The ‘500-plus MW’ includes all the seven solar thermal projects, whose total capacity is 470 MW.
Most of the companies that have won bids to put up solar power projects under the Jawaharlal Nehru National Solar Mission have achieved financial closure.
The total capacity of all the projects that have confirmed financial closure exceeds 500 MW, Mr Anil Agarwal, Chief Executive Officer, NTPC Vidyut Vyapar Nigam (NVVN) – the nodal agency for conducting the selection process for the first stage of JNNSM – told.
The ‘500-plus MW’ includes all the seven solar thermal projects, whose total capacity is 470 MW. At an approximate cost of Rs 12 crore a megawatt of capacity and working at a debt-equity mix of 70:30, the implication of the financial closures is that banks in India have come forward to lend around Rs 4,500 crore to the solar sector.
The project awardees have informed NVVN of their financial closure, but they have time till July 24 to submit the papers. The achievement of financial closure by the due date of July 9 is an encouraging sign, because earlier there was talk of projects struggling to convince banks to lend.
Among the banks that have agreed to lend are Bank of Baroda, Axis Bank, ICICI Bank, SBI and IDBI. In addition, L&T Finance and Exim banks of some countries have been involved, sources say.
A large part of the lending has been “with limited recourse” to the parent company of the solar project developer, says Mr Santosh Kamath, Executive Director, Management Consulting, KPMG Advisory Services Pvt Ltd.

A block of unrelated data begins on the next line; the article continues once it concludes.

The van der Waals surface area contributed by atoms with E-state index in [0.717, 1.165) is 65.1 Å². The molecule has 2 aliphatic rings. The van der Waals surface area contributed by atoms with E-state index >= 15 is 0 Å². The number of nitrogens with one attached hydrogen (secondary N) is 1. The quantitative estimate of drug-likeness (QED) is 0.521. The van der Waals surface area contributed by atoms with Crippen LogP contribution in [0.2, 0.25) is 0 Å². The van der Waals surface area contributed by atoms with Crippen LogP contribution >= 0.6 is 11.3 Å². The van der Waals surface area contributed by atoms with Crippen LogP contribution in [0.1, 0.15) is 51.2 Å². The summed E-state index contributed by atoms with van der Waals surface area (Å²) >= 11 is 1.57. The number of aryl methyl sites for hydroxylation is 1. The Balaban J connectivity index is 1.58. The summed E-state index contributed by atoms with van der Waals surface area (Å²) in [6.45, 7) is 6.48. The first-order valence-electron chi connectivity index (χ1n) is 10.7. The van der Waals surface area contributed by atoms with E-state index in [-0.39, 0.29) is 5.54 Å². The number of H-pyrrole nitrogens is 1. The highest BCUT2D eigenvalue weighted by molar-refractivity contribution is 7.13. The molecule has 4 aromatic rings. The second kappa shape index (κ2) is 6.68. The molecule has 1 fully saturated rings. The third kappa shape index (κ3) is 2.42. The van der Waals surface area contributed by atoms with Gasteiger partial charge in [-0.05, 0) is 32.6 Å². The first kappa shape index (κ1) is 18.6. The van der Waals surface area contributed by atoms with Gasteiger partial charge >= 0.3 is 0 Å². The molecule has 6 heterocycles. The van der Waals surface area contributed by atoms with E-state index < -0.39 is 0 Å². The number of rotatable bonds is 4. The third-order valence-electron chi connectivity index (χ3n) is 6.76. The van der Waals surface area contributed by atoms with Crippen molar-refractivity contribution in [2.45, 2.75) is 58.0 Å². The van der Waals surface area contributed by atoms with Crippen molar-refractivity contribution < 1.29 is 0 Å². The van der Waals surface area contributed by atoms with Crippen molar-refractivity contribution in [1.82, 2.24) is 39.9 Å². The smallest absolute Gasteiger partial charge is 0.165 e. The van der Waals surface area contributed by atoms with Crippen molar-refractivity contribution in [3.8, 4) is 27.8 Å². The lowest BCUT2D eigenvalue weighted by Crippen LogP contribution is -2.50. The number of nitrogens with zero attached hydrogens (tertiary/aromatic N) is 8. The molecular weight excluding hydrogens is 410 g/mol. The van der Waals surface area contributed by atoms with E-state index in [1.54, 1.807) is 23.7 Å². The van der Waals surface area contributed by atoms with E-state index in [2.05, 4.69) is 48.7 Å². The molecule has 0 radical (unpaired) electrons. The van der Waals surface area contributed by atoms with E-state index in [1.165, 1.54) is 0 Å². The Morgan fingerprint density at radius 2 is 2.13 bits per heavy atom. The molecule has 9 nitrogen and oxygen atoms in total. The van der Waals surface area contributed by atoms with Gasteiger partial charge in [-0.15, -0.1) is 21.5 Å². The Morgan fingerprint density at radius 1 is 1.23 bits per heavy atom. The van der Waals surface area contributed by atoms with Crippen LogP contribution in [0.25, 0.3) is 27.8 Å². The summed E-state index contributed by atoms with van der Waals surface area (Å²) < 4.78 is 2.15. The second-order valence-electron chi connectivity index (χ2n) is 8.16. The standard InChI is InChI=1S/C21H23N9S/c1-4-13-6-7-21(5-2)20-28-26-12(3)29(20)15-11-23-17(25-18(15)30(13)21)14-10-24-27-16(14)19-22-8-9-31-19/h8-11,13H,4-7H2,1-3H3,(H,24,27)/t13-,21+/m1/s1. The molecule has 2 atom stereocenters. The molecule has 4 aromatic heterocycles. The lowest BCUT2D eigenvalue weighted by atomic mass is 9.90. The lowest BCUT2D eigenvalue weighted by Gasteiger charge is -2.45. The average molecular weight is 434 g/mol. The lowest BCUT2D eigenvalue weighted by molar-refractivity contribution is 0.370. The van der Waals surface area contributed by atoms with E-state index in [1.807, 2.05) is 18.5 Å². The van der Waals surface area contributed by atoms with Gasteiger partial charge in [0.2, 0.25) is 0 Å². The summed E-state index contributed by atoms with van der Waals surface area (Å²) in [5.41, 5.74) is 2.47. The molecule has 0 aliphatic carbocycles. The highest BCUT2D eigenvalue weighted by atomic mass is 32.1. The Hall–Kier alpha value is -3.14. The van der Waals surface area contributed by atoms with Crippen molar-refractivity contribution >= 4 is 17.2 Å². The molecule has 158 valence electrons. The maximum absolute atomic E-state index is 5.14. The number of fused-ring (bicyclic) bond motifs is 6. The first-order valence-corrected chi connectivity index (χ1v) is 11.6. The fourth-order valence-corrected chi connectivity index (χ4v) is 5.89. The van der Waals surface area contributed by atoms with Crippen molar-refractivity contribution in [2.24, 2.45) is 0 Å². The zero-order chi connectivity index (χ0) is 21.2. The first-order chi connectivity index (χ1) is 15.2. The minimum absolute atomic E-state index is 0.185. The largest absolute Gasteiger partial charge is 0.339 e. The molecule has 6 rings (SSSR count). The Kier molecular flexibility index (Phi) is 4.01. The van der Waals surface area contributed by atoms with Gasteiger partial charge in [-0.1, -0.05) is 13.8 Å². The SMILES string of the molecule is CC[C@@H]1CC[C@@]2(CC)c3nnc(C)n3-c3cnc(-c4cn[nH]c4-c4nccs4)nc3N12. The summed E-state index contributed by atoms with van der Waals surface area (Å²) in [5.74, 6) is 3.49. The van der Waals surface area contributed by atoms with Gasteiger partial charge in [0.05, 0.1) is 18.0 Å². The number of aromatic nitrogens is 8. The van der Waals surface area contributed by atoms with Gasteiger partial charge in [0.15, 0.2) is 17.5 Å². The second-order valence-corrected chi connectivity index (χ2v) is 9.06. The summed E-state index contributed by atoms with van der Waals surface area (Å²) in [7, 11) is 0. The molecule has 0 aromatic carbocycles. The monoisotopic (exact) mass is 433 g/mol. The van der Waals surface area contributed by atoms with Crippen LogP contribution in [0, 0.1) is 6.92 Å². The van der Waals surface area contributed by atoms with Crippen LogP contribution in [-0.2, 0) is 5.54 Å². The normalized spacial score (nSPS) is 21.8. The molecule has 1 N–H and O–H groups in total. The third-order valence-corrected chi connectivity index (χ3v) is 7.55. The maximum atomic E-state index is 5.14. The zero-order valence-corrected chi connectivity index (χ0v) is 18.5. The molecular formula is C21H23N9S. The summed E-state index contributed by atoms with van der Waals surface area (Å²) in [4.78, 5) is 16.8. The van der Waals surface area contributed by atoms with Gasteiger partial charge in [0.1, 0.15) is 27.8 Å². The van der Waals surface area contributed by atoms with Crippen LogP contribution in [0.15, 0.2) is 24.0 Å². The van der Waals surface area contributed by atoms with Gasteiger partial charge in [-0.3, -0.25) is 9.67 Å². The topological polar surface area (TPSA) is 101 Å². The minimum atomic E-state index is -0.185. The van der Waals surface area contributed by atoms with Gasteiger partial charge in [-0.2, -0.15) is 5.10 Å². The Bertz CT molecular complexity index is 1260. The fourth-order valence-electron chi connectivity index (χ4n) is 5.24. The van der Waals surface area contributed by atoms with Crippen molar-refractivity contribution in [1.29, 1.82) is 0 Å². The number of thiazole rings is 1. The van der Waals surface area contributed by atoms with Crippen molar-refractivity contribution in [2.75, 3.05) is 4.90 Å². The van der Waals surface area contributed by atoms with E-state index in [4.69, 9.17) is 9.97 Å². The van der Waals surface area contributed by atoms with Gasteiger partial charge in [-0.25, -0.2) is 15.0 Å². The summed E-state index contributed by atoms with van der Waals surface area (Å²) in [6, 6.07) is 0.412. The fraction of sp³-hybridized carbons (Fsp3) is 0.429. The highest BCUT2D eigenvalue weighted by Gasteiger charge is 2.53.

The banks have asked for the “limited recourse” for a period up to one or two years after the project goes on stream, he said. The fact that most projects have achieved financial closure is a credit to the Ministry of New and Renewable Energy and industry organisations, notably the Federation of Indian Chambers of Commerce and Industry (FICCI) whose groundwork made it possible, notes Mr V. Saibaba, CEO, Lanco Solar, which is putting up a 100-MW solar thermal project in Rajasthan.
The groundwork operation — educating bankers on this new business — took place over the last six months, during which period many bankers were taken to Spain and shown operating thermal and PV plants, Mr Saibaba said.
Meanwhile, NVVN is preparing itself to launch the Batch II of the first phase of the JNNSM, under which 196 MW of solar PV projects would be put up for bidding. The ‘Request for Selection’ would come in mid-August, Mr Agarwal, CEO, NVVN, said.